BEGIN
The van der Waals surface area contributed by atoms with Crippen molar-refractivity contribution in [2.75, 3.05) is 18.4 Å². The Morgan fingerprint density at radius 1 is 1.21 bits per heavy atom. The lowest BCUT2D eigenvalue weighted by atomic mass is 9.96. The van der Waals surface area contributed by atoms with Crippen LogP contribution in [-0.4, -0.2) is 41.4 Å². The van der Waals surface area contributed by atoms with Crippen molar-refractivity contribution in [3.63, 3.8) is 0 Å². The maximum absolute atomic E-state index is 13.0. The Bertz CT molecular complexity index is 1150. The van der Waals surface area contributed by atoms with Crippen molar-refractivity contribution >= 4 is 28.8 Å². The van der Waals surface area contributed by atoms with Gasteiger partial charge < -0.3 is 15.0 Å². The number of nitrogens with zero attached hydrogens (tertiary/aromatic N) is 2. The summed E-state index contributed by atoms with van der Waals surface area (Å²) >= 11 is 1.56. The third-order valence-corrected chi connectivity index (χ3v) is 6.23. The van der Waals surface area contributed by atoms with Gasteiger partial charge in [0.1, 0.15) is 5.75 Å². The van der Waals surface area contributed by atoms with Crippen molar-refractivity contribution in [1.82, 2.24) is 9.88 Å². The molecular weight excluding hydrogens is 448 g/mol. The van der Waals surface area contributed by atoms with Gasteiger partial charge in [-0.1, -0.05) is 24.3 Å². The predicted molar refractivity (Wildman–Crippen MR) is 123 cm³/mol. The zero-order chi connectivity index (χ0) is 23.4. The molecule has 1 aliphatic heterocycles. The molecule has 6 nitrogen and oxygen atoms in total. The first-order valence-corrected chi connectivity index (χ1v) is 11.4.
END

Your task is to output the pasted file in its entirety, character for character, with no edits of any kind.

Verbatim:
The van der Waals surface area contributed by atoms with Crippen molar-refractivity contribution in [2.75, 3.05) is 18.4 Å². The Morgan fingerprint density at radius 1 is 1.21 bits per heavy atom. The lowest BCUT2D eigenvalue weighted by atomic mass is 9.96. The van der Waals surface area contributed by atoms with Crippen LogP contribution in [-0.4, -0.2) is 41.4 Å². The van der Waals surface area contributed by atoms with Crippen molar-refractivity contribution in [3.63, 3.8) is 0 Å². The maximum absolute atomic E-state index is 13.0. The Bertz CT molecular complexity index is 1150. The van der Waals surface area contributed by atoms with Crippen molar-refractivity contribution >= 4 is 28.8 Å². The van der Waals surface area contributed by atoms with Gasteiger partial charge < -0.3 is 15.0 Å². The number of nitrogens with zero attached hydrogens (tertiary/aromatic N) is 2. The summed E-state index contributed by atoms with van der Waals surface area (Å²) >= 11 is 1.56. The third-order valence-corrected chi connectivity index (χ3v) is 6.23. The van der Waals surface area contributed by atoms with Gasteiger partial charge in [0.1, 0.15) is 5.75 Å². The van der Waals surface area contributed by atoms with Crippen molar-refractivity contribution in [1.82, 2.24) is 9.88 Å². The molecular weight excluding hydrogens is 448 g/mol. The van der Waals surface area contributed by atoms with Gasteiger partial charge in [-0.1, -0.05) is 24.3 Å². The predicted molar refractivity (Wildman–Crippen MR) is 123 cm³/mol. The zero-order chi connectivity index (χ0) is 23.4. The molecule has 1 aliphatic heterocycles. The molecule has 6 nitrogen and oxygen atoms in total. The first-order valence-corrected chi connectivity index (χ1v) is 11.4.